Looking in the Heads of Experienced Teachers – Do they use the Wide Range of Principles of Effective Teaching when Analysing Lessons?

Australian Journal of Teacher Education, Feb 2019

This study aimed to examine whether principles of effective teaching constitute essential criteria for a systematic and successful analysis of lessons. After watching a video of a complete lesson, the participants (each of nine experienced and pre-service teachers) were asked to analyse this lesson in terms of effectiveness for pupils’ learning in the form of an open dialogue. Their comments were analysed by means of a qualitative content analysis and revealed that the experienced teachers independently used the wide range of principles of effective teaching and differed significantly from the pre-service teachers in this regard. Particularly striking were the large differences in the activation of knowledge about these five principles: goal orientation, relating cognitive activities to prior knowledge, classroom climate/learning atmosphere, clarity, and using appropriate examples. These differences point to specific development tasks, in order to improve the analytical skills of student teachers within teacher education.

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Looking in the Heads of Experienced Teachers – Do they use the Wide Range of Principles of Effective Teaching when Analysing Lessons?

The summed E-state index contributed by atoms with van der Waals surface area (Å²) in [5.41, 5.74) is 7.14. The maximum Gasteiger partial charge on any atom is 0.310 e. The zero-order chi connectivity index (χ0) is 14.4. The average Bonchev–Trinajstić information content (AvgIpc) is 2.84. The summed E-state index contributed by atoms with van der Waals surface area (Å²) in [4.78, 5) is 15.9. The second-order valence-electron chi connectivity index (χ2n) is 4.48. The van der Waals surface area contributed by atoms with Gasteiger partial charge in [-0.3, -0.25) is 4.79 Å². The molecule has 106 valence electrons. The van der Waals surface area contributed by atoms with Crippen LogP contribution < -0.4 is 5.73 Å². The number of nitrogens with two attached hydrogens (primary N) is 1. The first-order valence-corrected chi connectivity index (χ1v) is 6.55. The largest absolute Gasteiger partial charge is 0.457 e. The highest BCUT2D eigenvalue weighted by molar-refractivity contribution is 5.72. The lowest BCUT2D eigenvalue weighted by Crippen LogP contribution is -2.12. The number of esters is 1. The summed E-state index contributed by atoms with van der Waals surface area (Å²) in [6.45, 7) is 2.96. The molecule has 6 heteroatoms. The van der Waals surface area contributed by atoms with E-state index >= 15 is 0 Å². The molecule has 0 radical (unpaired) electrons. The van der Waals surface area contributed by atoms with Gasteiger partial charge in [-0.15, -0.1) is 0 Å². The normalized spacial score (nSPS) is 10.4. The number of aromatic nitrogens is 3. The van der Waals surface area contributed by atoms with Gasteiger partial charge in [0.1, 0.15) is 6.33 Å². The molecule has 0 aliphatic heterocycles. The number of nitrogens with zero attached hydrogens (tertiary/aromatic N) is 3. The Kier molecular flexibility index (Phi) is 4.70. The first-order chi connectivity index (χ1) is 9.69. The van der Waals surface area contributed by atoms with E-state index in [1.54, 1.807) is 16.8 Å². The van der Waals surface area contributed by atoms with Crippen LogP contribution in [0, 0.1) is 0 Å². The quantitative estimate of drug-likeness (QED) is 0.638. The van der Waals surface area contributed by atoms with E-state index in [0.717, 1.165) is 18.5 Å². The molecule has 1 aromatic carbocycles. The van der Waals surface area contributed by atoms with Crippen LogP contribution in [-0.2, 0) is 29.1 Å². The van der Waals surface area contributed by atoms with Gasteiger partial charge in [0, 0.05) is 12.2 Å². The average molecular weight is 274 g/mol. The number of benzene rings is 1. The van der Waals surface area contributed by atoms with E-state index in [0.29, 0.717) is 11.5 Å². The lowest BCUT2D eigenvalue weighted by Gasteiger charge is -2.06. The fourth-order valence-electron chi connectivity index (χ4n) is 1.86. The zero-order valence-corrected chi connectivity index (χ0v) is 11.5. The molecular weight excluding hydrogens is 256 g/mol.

Vol Looking in the Heads of Experienced Teachers - Do they use the Wide Range of Principles of Effective Teaching when Analysing Lessons? Wilfried Pl?ger 0 0 University of Cologne - Article 2 Looking in the Heads of Experienced Teachers ? Do They Use the Wide Range of Principles of Effective Teaching when Analysing Lessons? Wilfried Pl?ger Matthias Krepf University of Cologne, Germany Daniel Scholl University of Vechta, Germany Andreas Seifert University of Paderborn, Germany Abstract: This study aimed to examine whether principles of effective teaching constitute essential criteria for a systematic and successful analysis of lessons. After watching a video of a complete lesson, the participants (each of nine experienced and pre-service teachers) were asked to analyse this lesson in terms of effectiveness for pupils? learning in the form of an open dialogue. Their comments were analysed by means of a qualitative content analysis and revealed that the experienced teachers independently used the wide range of principles of effective teaching and differed significantly from the preservice teachers in this regard. Particularly striking were the large differences in the activation of knowledge about these five principles: goal orientation, relating cognitive activities to prior knowledge, classroom climate/learning atmosphere, clarity, and using appropriate examples. These differences point to specific development tasks, in order to improve the analytical skills of student teachers within teacher education. Introduction In order to facilitate the learning of students and to maximize their achievements, the core activities of teachers (planning, implementing and analysing lessons) must be oriented towards principles of effective teaching (e.g., goal orientation, feedback, cognitive activation etc.), which are positively connected to students? outcomes. Literature reports and meta-studies, in which several hundred of individual studies have been combined, support the empirical evidence for the effectiveness of these principles (e.g., Brophy, 2000; Hattie, 2009; Muijs et al., 2014) . Therefore, it is to be important that teachers should have sufficient knowledge on principles of effective teaching. This applies not only to planning and implementing a lesson, but also for its subsequent analysis (Hiebert, Morris, Berk, & Jansen, 2007) , because these principles constitute important criteria for a systematic analysis in order to identify the factors that have determined the effectiveness of the pedagogical interactions. The significance of some of these principles for an appropriate analysis of lessons has already been verified in various studies (e.g., Jamil, Sabol, Hamre, & Pianta, 2015; Krull, Oras, & Pikksaar, 2010; Wiens, Hessberg, Lo-Casale-Crouch, & DeCoster, 2013) , in which videos were used as stimulus and the participants were asked to assess the observed teaching behaviour. The clips were of short duration (often only 3?5 min.) and selected in such a way that they represented a limited number of principles. This procedure has two crucial advantages: Short videos show a small cutout of the whole teaching process and, therefore, limit the observers? cognitive load. Additionally, predetermined observation instructions channel the attention to few selected principles. However, videos that are of short duration and only focused on a few principles have the disadvantage that they do not represent the complexity of the whole teaching process. Therefore, the participants will not be given sufficient opportunity to show that they know the wide range of these principles and can apply them to concrete teaching scenarios. This disadvantage can be compensated, if videos of a complete lesson are chosen and if the participants have the opportunity to independently activate their knowledge on principles of effective teaching in the form of an open dialogue. Until now there are no studies following this option (complete videotaped lesson as stimulus combined with the analysis in the form of an open dialogue regarding the wide range of principles of effective teaching). The study reported here addresses this desideratum. The participants were shown a video of a complete lesson on optics in which the Snell?s law of refraction was being studied. In a subsequent interview they were asked to analyse this lesson in terms of effectiveness for learning. This special stimulus and the open dialogue encouraged the participants to give detailed statements, which were analysed by means of a qualitative content analysis (Mayring, 2014) . In order to examine whether principles of effective teaching constitute essential criteria for a systematic and successful analysis of lessons, it seems suitable to compare well-known groups (Cronbach & Mehl, 1955) that are expected to differ in their analytical performances. Therefore, our sampling comprised two groups, experienced teachers and pre-service teachers as novices. The analysis of lessons is a challenge for pre-service teachers, because they have great difficulties to distinguish between important and unimportant information (Berliner, 2001) . Additionally, they perceive lessons as a chronological but disconnected sequence of events (Star & Strickland, 2008) . As a result, they cannot recognize and assess the functions of lesson elements for the whole teaching process. In contrast, experienced teachers consider elements of lessons not in isolation, but think systematically about their interrelations (Rosaen, Carlisle, Mihocko, Melnick, & Johnson, 2013) . They identify single events as meaningful sub-activities within a larger lesson (Berliner, 2001) . Therefore, they are able to link various single situations and actions to broader didactic units and to evaluate the effectiveness of such units against the background of the whole teaching process. Such differences in analytical performances might be traced back to differences in the content and extent of knowledge regarding the principles of effective teaching, because these principles allow to recognise what is important or unimportant, why single actions have an impact on others, or which alternative actions would have been more effective. Against the background of this assumption, the study at hand was guided by two research questions. (1) Do the experienced teachers independently use the wide range of principles of effective teaching? (2) Do the experienced teachers differ significantly from the pre-service teachers in this regard? Principles of Effective Teaching as Criteria for Assessing Teaching Quality and as a Tool for Lesson Analysis In order to examine whether teachers use the wide range of principles of effective teaching when analysing lessons, one needs a language to capture these principles. Such principles have been discussed in educational research for more than three decades. In this section, we give an overview of some influential conceptualizations used in video studies for identifying and promoting teachers? observational skills. Despite the minor or major differences between these conceptualizations, the overview will show that there is a certain degree of conformity regarding principles of teaching linked to positive students outcomes. Based on this consensus, we established a category system (s. Table 1). The categories contained therein are used to determine whether the statements of the interviewed participants can be seen as indicators for an independent activation of their knowledge on principles of effective teaching. First, we refer to the prominent work of Gagn? (1985) . He developed a theory of teacher actions and characteristics, which was centered on the idea of supporting students? learning processes. As criteria for the assessment of the quality of instruction, Gagn? proposed nine features of teaching behaviour: gaining attention, informing learners of the learning objectives, stimulating recall of prior learning, presenting material for learning, providing learning guidance, eliciting performance, providing feedback, assessing performance, and enhancing retention and transfer. The thorough review of process-product research by Brophy and Good (1986) was also very influential. They emphasized a set of 12 principles describing generic patterns of successful teaching behaviour (supportive classroom climate, opportunity to learn and time on task, curricular alignment, establishing learning orientations, coherent content, thoughtful discourse, practice and application activities, scaffolding students? task engagement, strategy teaching, co-operative learning, goal-oriented assessment, and achievement expectations). The conceptualizations of effective teaching behaviour developed by Gagn? and Brophy and Good serve until today as theoretical frameworks for the implementation of video studies. For example, Krull et al. (2010) conducted a study for promoting pre-service teachers? lesson analysis and observational skills. Contrary to the control group, the experimental group was provided with special training on Gagn??s nine principles. The effects of this training (measured by pre- and post-test) showed that the experimental group progressed more than the control group, especially regarding the two principles providing learning guidance and feedback. More recent conceptualizations of teaching quality rely on these former approaches, but set the focus less on elements of concrete teaching behaviour rather than on providing opportunities to foster pupils? meaningful (versus rote) learning. For example, Schoenfeld (2013) developed the Teaching for Robust Understanding (TRU) Framework, which supports teachers and coaches in planning, conducting and reflecting on classroom observations. TRU comprises five dimensions: (1) content (the extent to which central disciplinary ideas are present in instruction), (2) cognitive demand (the extent to which classroom activities initiate and maintain an environment of intellectual challenge), (3) equitable access to content (the extent to which a teacher supports all students taking in consideration their diverse abilities), (4) agency, ownership, and identity (the extent to which students are the source of ideas and discussions), (5) and uses of assessments (the extent to which feedback and assessments ensure pupil?s current state of understanding). Based on these dimensions, Schoenfeld and co-workers developed a rubric for classroom observations. ?Using the rubric involves parsing classroom activities into a sequence of episodes of no more than 5 minutes each in duration, assigning scores to each episode using the relevant subrubric.? (Schoenfeld, 2014, p. 406) The rubric was primarily developed as a research tool in order to measure and validate the dimensions of ?powerful classrooms?. This tool is also used to facilitate the professional development of teachers by engaging them in productive activities and discussions regarding the five dimensions. For this purpose, observation guides were developed and are available in mathematics-specific and domain-general versions. While the focus in TRU is on observing how teachers foster students? meaningful learning, the Classroom Assessment Scoring System (CLASS) is a framework for the observation of effective teacher-child interactions (Pianta & Hamre, 2009) . CLASS comprises three domains (subdivided in dimensions): (1) emotional support (positive/negative climate, teacher sensitivity, regard for student perspectives), (2) classroom organization (behaviour management, productivity, instructional learning formats, and (3) instructional support (concept development, quality of feedback, language modelling, literacy focus). A concrete application of CLASS is the Video Assessment of Interaction and Learning (VAIL) aimed at assessing teachers? skills in detecting and identifying effective interactions in the classroom (Jamil et al., 2015) . VAIL targets three components of the third dimension ?instructional support?; instructional learning formats (providing interesting materials, instructional clarity, describing objectives), quality of feedback (promoting development of metacognitive skills, asking students to explain their thinking), and language and literacy interactions (engaging in frequent conversations, asking open-ended questions, using advanced vocabulary). VAIL provides a sound psychometrical measure of teachers? observation skills. In order to identify such skills, teachers were shown two short videos and had to respond to two prompts asking them to identify strategies the teacher in the video is using for facilitating effective instructional interaction. For example, a prompt regarding the feature feedback was: ?Name up to five specific, observed behaviors that the teacher uses to effectively provide feedback and extend students? learning, skills, and persistence?. (Jamil et al., 2015, p. 415) Such prompts were also used in the study of Wiens et al. (2013) . They used VAIL as video-based assessment in a university teacher education program to examine pre-service teachers? knowledge related to effective teaching. The participants watched three videos (2? 3 min.) which ?each focused on one dimension of the CLASS framework: quality of feedback, instructional learning formats, and regard for student perspectives?. (p. 27) The results showed that the instrument provided standardized measures and a basis for evaluating respective components in pre-service teacher education programs aiming at improving observational skills. The Observer Research Tool developed by St?rmer and Seidel (2017) is a further example of a standardized instrument for measuring prospective teachers? ability to notice and interpret classroom events relevant for students? learning. Based on a meta-analysis (Seidel & Shavelson, 2007) , St?rmer and Seidel focused on three generic teaching and learning (TL) components (goal clarity, teacher support, and learning climate) as principles of effective teaching. In order to test the tool, 12 videos were selected (each of 2?4 min.) covering the three TL components and five different subjects. As a result the instrument has been proven to measure prospective teachers ability to analyse the videotaped scenarios in a reliable and valid way. Additionally, St?rmer and Seidel could show in a pre- and post-test design that the acquisition of knowledge on the three Short definition of this principle Principles of effective teaching (1) opportunity to The time a teacher actively engages learn and time on students in learning during lesson task (2) goal orientation Throughout the teaching process teachers must concentrate on the intended goals so that the students can take on these intentions as the goals of their own learning processes. (3) structuring To avoid cognitive overload teachers have to structure the entire learning process, i.e. to arrange it into several sub-processes or phases. (4) clarity Teachers have to communicate in a way that is characterised by precise language, whole but not too complicated sentences and with an appropriate level of information. (5) cognitive The teacher must create a learning activation/ environment to foster the cognitive motivation activities students need to build their knowledge. (6) relating In addition to prior knowledge, new cognitive information always needs to be activities to absorbed, processed and integrated prior knowledge with the existing prior knowledge in an appropriate way. (7) feedback/ In order to establish whether and to evaluation/ what extent the intended goals have assessment already been achieved, teachers and pupils need feedback in the form of learning-relevant information. (8) adapting/ Teachers have to take into account differentiating the individual abilities and sociocultural backgrounds of students by adopting appropriate differentiation strategies. (9) application/ Teachers have to provide transfer opportunities in which the newly acquired cognitive structures can be applied as a mental tool that enables future situations to be understood. (10) classroom Teachers should show respect climate/ towards children and transmit their learning positive expectations to their atmosphere students. 1 X X X X 3 X X X X X X 2 X X X X X 4 X X X X 5 X X X 6 X Further references Hattie, 2009 Bolhuis, 2003 ; Kyriakides, Christoforou, & Charalambous, 2013; Seidel & Shavelson, 2007 Kyriakides, Christoforou & Charalambous, 2013; Muijs et al., 2014) Kington, Sammons, Day, & Regan, 2011 ; Scheerens & Bosker, 1997 Baumert & Kunter, 2013 ; Seidel & Shavelson, 2007 Ausubel et al., 1980; Hattie, 2009; Walberg & Paik, 2000 ; Wang, Haertel, & Walberg, 1993 Brophy, 2000; Fraser, Walberg, Welch, & Hattie, 1987 ; Hattie, 2009 Kington, Sammons, Day, & Regan, 2011 ; Walberg & Paik, 2000 ; Waxman, Wang, & Anderson, 1985 Chi & VanLehn, 2012 ; Schwartz, Chase, Oppezzo, & Chin, 2011 X X X Seidel & Shavelson, 2007; Muijs & Reynolds, 2011 principles of teaching in university seminars led to positive changes in pre-service teachers? observation skills. Note: 1 = Gagn?, 1985; 2 = Brophy & Good, 1986; 3 = Schoenfeld, 2013 [TRU]); 4 = Hamre et al., 2012 [CLASS]; 5 = Jamil et al., 2015 [VAIL]; 6 = St?rmer & Seidel, 2017 [Observer] In view of our research questions and regarding the necessity to determine a wide range of principles of effective teaching as tool for lesson analysis, we summarize the overview of the conceptualizations reported and the video studies based on them as follows. The conceptualizations represent a great variety in terms of methodology and content, each of which is aligned to a central perspective (e.g., teaching behaviour in Gagn??s approach, fostering meaningful learning in TRU, effective teacher-child interactions in CLASS). In order to concretize the chosen perspective, several dimensions and subdimensions were determined and operationalized by specific indicators. Notwithstanding this variety (especially in the operationalization of the subdimensions), one can identify a certain degree of conformity: Taken together, all six approaches cover a wide range of principles of effective teaching as shown in Table 1: (1) opportunity to learn and time on task; (2) goal orientation; (3) structuring; (4) clarity; (5) cognitive activation/motivation; (6) relating cognitive activities to prior knowledge; (7) feedback/evaluation/assessment; (8) adapting/differentiating instruction; (9) application/transfer; (10) classroom climate/learning atmosphere. However, the table also shows that each of the unique approach focuses on a limited number of these ten principles and, therefore, does not include the others. Additionally, we provide corresponding references to relevant meta-analyses and literature reports in the last table column, which consistently support the empirical evidence and theoretical plausibility of these principles. Method Sampling Design The sampling comprised nine experienced and nine pre-service teachers who would be or were already teaching in gymnasium schools (academic track). In Germany there are three different types of secondary schools: Gymnasium, Realschule and Hauptschule. Students at Gymnasium graduate after grade 12 with the Abitur, the highest school-leaving certificate, which is also required to enter the university-based teacher education. Students at Realschule and Hauptschule graduate after grade 10 and then they usually undergo a 3-year apprenticeship program combined with instruction in a part-time vocational school. Teachers at gymnasium schools are specialised in two subjects that can be combined differently. The experienced teachers were required to meet two criteria: extensive teaching experience in gymnasium schools (at least 15 years), and qualification recognized by the school administration through promotion to teacher training personnel. These persons work in special institutions, called teacher-training seminars, in which future teachers undergo an internship as trainee teachers over a period of 18 months. The tasks of teacher training personnel include the analysis of show case lessons of future teachers and the advice on how they could optimize the effectiveness of their teaching. Contact with these people was made through the institutions at which they worked. Ultimately, nine experienced teachers agreed (three female, six male) to voluntarily take part in an interview. Three of them were teaching physics and three other science subjects (chemistry or biology). The further three persons were teaching neither physics nor other science subjects. In addition to these experienced teachers, the sample included a similar-sized group of preservice teachers. We found nine teacher candidates who were studying in their fourth semester at our own university and participated voluntarily. The selection of these nine candidates (five female, four male) was made in analogy with the distribution of the subjects of the experienced teachers (physics, another science subject, none of these subjects). Their teaching experience comprised a maximum of 15 hours. Videotaped Lesson as Stimulus for Conducting Interviews The stimulus used to conduct interviews with the participants was a recording that showed a complete physics lesson (45 min.) on optics in which the Snell?s law of refraction was being studied. The overarching aim of this physics lesson was to rediscover the law of refraction. For this purpose, the teacher showed phenomena of refraction (via pictures) in the introduction phase and requested the pupils to construct an experiment in order to discover the law of refraction. Later, the experiment was performed and the obtained data were analysed. After the Snell?s law had been formulated, the pupils performed an example calculation (calculating the refraction index from given angles). In the final phase of the lesson the teacher explained the function of a Fresnel lens as an application of the law of refraction. In terms of form, this lesson comprised several crucial elements of teaching. But the actual implementation of the lesson showed a number of serious shortcomings. First of all, the lesson was entirely overloaded by too many subgoals that cannot be reached in the given amount of time (45 min.). Thus, the discourse and the activities ran hastily. Secondly, the teachers? behaviour corresponded only to a limited extent to: engaging students in investigations, facilitating classroom discourse, eliciting student thinking, providing feedback, constructing models or connecting new concepts to application. Regarding the poor implementation of such core teaching practices, we assumed that the participants had enough opportunities to use the wide range of principles of effective teaching (s. Table 1). In the subsequent interview, subjects were asked to comment on the lesson they had observed. In order to encourage the comments to be as open as possible, the definition of conversation?s structure in terms of both time and content was kept to a minimum. After the video was shown, the interview was initiated with an open question (e.g., ?What did you observe in this section of the lesson??). If the conversation came to a halt, further encouragement for discussion was given (e.g., ?How could the teacher?s behaviour that you just described affect the pupils??). At the end of the interview the participants were asked to once again summarise what they believed the most important aspects of the lesson observed were. Data Analysis All 18 interviews were recorded, fully transcribed, and then analysed using the qualitative content analysis method (Mayring, 2014) . This method allowed extensive text material to be reduced down to essential structures and statements. A first trial run-through made it clear that the ten characteristics of effective teacher behaviour described above (see Table 1) could be used as meaningful categories for the analysis of the transcripts. The first and ninth categories referred to in Table 1 (time on task; application/transfer) were hardly mentioned, so we decided these two categories should not be used. However, in the first trial run-through, several statements were identified that could not be coded within the remaining eight categories. These statements were related on the one hand to the conciseness of examples and illustrations selected by the teacher to demonstrate the refraction of light and on the other hand to the need to use concrete contexts from the pupils? known environment as a starting point for learning processes and then to reach general findings inductively. This led us to take two further categories into account: (a) using appropriate examples and (b) situated and inductive learning. These two characteristics were not taken into account in the prominent studies as in the meta studies reported above, but in the literature evidence can be found for the effectiveness of learning through using suitable examples (see Durkin & RittleJohnson, 2012; Renkl, Atkinson, Maier, & Stanley, 2002) and through using situated and inductive learning (Lave & Wenger, 1991). Overall, therefore, it was shown that these two categories together with the other eight tested categories (s. Table 1) were suitable for answering our research questions. Each category was precisely defined, as well as being made concrete by using a prototypical text passage (anchor example). Such anchor examples show analogously how a text passage should be formulated for it to be included in the appropriate category. These definitions and anchor examples together formed a category system and specified the guidelines for performing the content analysis. The performance of the content analysis, which was carried out in part by the first author of this article and two students, required the proper and precise handling of the individual categories. Therefore, it was necessary to prepare the two students for this task with an intensive training course. After these two people had acquired sufficient certainty in the use of the ten categories, the actual coding process began. Over a certain period, each of the three people coded all 18 interviews separately. In the meantime, meetings were held in order to determine where there were similarities or differences in the codings. Ultimately, only the statements on which the three coders reached a consensus were accepted. The category system used was not only an important prerequisite for the process of coding itself, but also for the assessment of the stability and the reproducibility of the codings, which needed to show an acceptable level of inter-coder reliability and intra-coder reliability. After the coding process had finished two other people were involved in the process in order to determine the inter-coder reliability. For this process to be carried out using the time as efficiently as possible, these people did not code all the interviews, instead taking on just a selection of the text passages. This selection covered 10% of the codings that had previously been identified per consensus that was reached between the original three people. In accordance with Fleiss and Cohen (1973) a kappa of between 0.60 and 0.75 was set as a sufficient level for the inter-coder reliability. Five weeks later these two people once again coded the text passages that they alone had worked on to see if they reproduced the same codings as the first time. This intra-coder reliability was also allocated a Cohen?s kappa of between 0.60 and 0.75. In addition to this qualitative content analysis, we used the Mann-Whitney test (because of the small sample and the fact that the data were not normally distributed) to check whether the experienced and pre-service teachers differed significantly in their analytical performance. Results There were high values for the repeatability and stability of the codings. Indeed, the intercoder reliability achieved a kappa of 0.73 and the intra-coder reliability was 0.77. Table 2 shows the number of codings for each category calculated separately for the experienced and pre-service teachers. Overall, 277 text passages representing the respondents? independent statements were coded, 180 for the experienced and 97 for the pre-service teachers. This high number of coded text passages provided us with a positive response to our first research question: The experienced teachers independently activate the wide range of principles of effective teaching when analysing the lesson. Additionally, it became clear that the pre-service teachers are ?on their way?, because they also used these principles of effective teaching, albeit much less. Categories goal orientation structuring clarity cognitive activation/ motivation relating cognitive activities to prior knowledge feedback/ evaluation/ assessment adapting/differentiating instruction classroom climate/ learning atmosphere situated and inductive learning using appropriate examples Experienced teachers (number of codings) 25 19 15 31 13 13 4 34 There were approximately twice as many codings for the experienced teachers as there were for the pre-service teachers. These differences proved to be significant (research question 2) in the Mann-Whitney test (CK: U = 12.5, z = ?2.48, p = .011). As proposed by Fritz, Morris and Richler (2012 ), the effect size r of the Mann-Whitney test can be calculated from the z-values in relation to the size of the sample (N = 18) by the formula: r = z/sqrt[N], whereby r is comparable with the Pearson?s correlation coefficient. The calculated effect size was r = 0.58. The differences between the experienced and pre-service teachers were therefore also of practical importance, because according to Cohen (1992 , p. 157) values of r ? 0.5 represent a large effect. In order to make it clear what sort of statements were behind the bare figures given in Table 2, we provide here a selection of concrete statements from various interviews regarding those five principles the experienced and pre-service teachers differed considerably. E: ?He seemed to me to be very vague in his whole approach to teaching. Personally, I had the impression that the teacher himself did not have a structured approach in his head with which to direct the pupils where he wanted them to go. He did actually verbalise a goal, but the transparency of how the goal would be reached was not easily distinguishable for me.? N: ?It was not clear what he is driving at ? It is difficult to invent an experimental setup and to find out the law of refraction if one does not know at all that the angles of incidence and refraction of the rays and their connections are important. He could have said that. Then the students would have been able to come up with it, but in this way it remained entirely unclear.? Clarity E: ?This also relates to his conceptual impreciseness, which leads me to believe that he himself does not have such profound expertise. Because someone who has really internalised that would be much clearer and more precise with the terminology, and would also call for clarity on the part of the pupils.? N: ?He always jumps from one foreign word to another, since in one sentence, in which he introduces a foreign word, he uses three new ones. I would have been entirely confused and would not know exactly what he meant.? Relating Cognitive Activities to Prior Knowledge E: ?This creates frustration among the students, such that they have the feeling: we do not know enough, we have forgotten a lot. And they are ashamed. This creates strange situations which should be avoided at the outset by taking professional action, in the process creating clarity. And that would be easy to arrange: Once again we need prior knowledge about optical phenomena, here about refraction. Now you have three minutes as small groups, with your neighbours to find out about this, and then we will present the prior knowledge again in the full group. This creates a sound basis for further work. And the students know: We need prior knowledge and the teacher works with what is there. He makes it unnecessarily difficult here.? N: ?You have to be very careful with pupil?s misconceptions, ? you cannot simply ignore them and then move on with what you deem to be correct, rather you must actually include these in the lesson and in advance think about what ideas might already exist, and then use them.? Classroom Climate/Learning Atmosphere E: ?If I think again about the teacher-pupil interaction. I think that they do not have the impression that they, as pupils, are really taken seriously with their level of knowledge. Everyday knowledge will be ridiculed. We cannot actually use it, for science is an entirely different level. This means: As a man he is very kind, but the pupils certainly do not feel competent, as far as the subject is concerned.? N: ?So, what bothered me the most, I would like to emphasize once again. I felt that the teacher was making fun of the students? lack of knowledge. I was frightened by this. As a student, I would have participated once, but then no longer. This is not very encouraging.? Using Appropriate Examples E: ?I feel that he uses too many examples, without discussing the particular example again and clarifying the phenomenon. The pupils are easily overburdened because they see many phenomena, but they are not worked on in a structured way.? N: ?I think that this example is not comprehensible for the pupils. What has this got to do with light refraction? Even though one can see, that there is something distorted, it is not yet clear what this has to do with light refraction ? A layperson who does not know anything about this concept, has no idea what to do with it.? Summary and Discussion In comparison to the above reported video studies, using videos of short duration and focussing only on a few principles of effective teaching, the participants in our study had the opportunity to analyse a complete lesson in form of an open dialogue without predetermined instruction. Regarding our research questions, two key results can be taken from our study: (1) The experienced teachers independently used the wide range of principles of effective teaching. This suggests the assumption, that these principles together inform a homogeneous body of knowledge necessary for the analysis of complete lessons. (2) The pre-service teachers participating in our study also used these principles of effective teaching. However, they differed significantly from the experienced teachers across the most categories. Particularly striking were the large differences in the activation of knowledge about these five principles: goal orientation, relating cognitive activities to prior knowledge, classroom climate/learning atmosphere, clarity, and using appropriate examples (s. the quoted statements above). While the first three principles refer rather to the overall teaching process, the last two principles focus on important details. These quantitative differences could point to a different quality in the perception of experienced and pre-service teachers. As shown in past and recent studies, it is a major challenge for pre-service teachers to distinguish between important and unimportant details (Barnhart & van Es, 2015) . Furthermore, they tend to notice classroom situations step by step and perceive lessons as a chronological sequence of disconnected events (Berliner, 2001; Star & Strickland, 2008) . As a result, they cannot recognize and assess the functions of lesson elements for the whole teaching process. On the contrary, experienced teachers are able to identify single situations and actions as meaningful sub-activities of broader didactic units (phases) and to evaluate the learning effectiveness of such units against the background of the whole teaching process (Rosaen et al., 2013; Wolff, van den Bogert, Jarodzka & Boshuizen, 2015) . In line with such studies it can be explained that the experienced teachers in our study were, compared to the pre-service teachers, in a far better position to turn their attention both to the overall teaching process (e.g., goal orientation, relating cognitive activities to prior knowledge, classroom climate/learning atmosphere), as well as to the precise registering of important details (e.g. confusing explanations, identifying inappropriate examples). These significant differences between the experienced and pre-service teachers point to specific development tasks, in order to improve the analytical skills of pre-service teachers within teacher education. Because it remains a long way to become an experienced teacher with high analytical performances (Berliner, 2001) , the learning opportunities provided should aim at three goals: (1) learning to notice what is significant, (2) increase of complexity of lesson events to be analysed, (3) connecting theory (i.e., knowledge on principles of effective teaching) and application (analysing videotaped lessons). (1) In order to pick up pre-service teachers where they are, it is necessary to support them ?in learning to first notice what is significant in a classroom interaction, than interpret that event, and then use those interpretations to inform pedagogical decisions.? (van Es & Sherin, 2002, p. 575) For this purpose, priority should be given to short videos in combination with predetermined observation tasks focusing on a limited number of principles of effective teaching in order to limit the observers? cognitive load. The intervention studies mentioned above (e.g., Krull et al., 2010; Wiens et al., 2013) have proved such measures to be effective. (2) As the certainty has increased to identify and assess single events, more complex situations should be chosen for making connections visible between single teaching events. In this case, videos of longer duration are suitable, because they capture more complex situations similar to real life teaching scenarios. The analysis of such situations can then be arranged, for instance, in line with the model of the Lesson Analysis Framework (Santagata & Guarino, 2011; Hiebert et al., 2007) characterised by the following steps: identify lesson goals, assess whether the goals are being achieved, construct hypotheses about cause?effect relationships between teaching and students? learning, use analysis to propose improvements in teaching. (3) Both goals (noticing what is important; increase of complexity of lesson events) can only be achieved if pre-service teachers have the necessary theoretical knowledge about principles of effective teaching (s. Table 1), because this knowledge enables them to understand why the teaching behaviour must correspond to these principles. In order to avoid this knowledge remaining idle or being lost when entering the profession, its acquisition should be based on concrete contexts according to the theory of situated learning (Korthagen, 2010) and its application should be decontextualised through a variety of applications (especially through analysing videotaped scenarios). These procedures could strengthen the relationship between theory and practice (Zeichner, 2012) . These proposals are formulated with caution, because we are aware that our study does not allow generalisations to be made due to the small cohort of 18 participants. Additionally, the video stimulus used was focused on a specific topic in a specific subject. Further studies have to investigate, whether these generic principles of effective teaching are also a suitable tool for the analysis of lessons in other subjects. Finally, it must be taken into account the fact that the number of codings given in Table 2 is not produced through a standardised test procedure, but by means of a qualitative content analysis with appropriate interpretive leeway. Taking these limitations in consideration, we see our study as a useful addition to previous studies reported above in which the participants had to watch video clips of only short duration and their attention was channelled to just a few predetermined principles of effective teaching. Our qualitative study provides evidence that experienced teachers use independently the wide range of these principles as a homogeneous body of knowledge when analysing a complete lesson. 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Wilfried Plöger, Matthias Krepf, Daniel Scholl, Andreas Seifert. Looking in the Heads of Experienced Teachers – Do they use the Wide Range of Principles of Effective Teaching when Analysing Lessons?, Australian Journal of Teacher Education, 2019,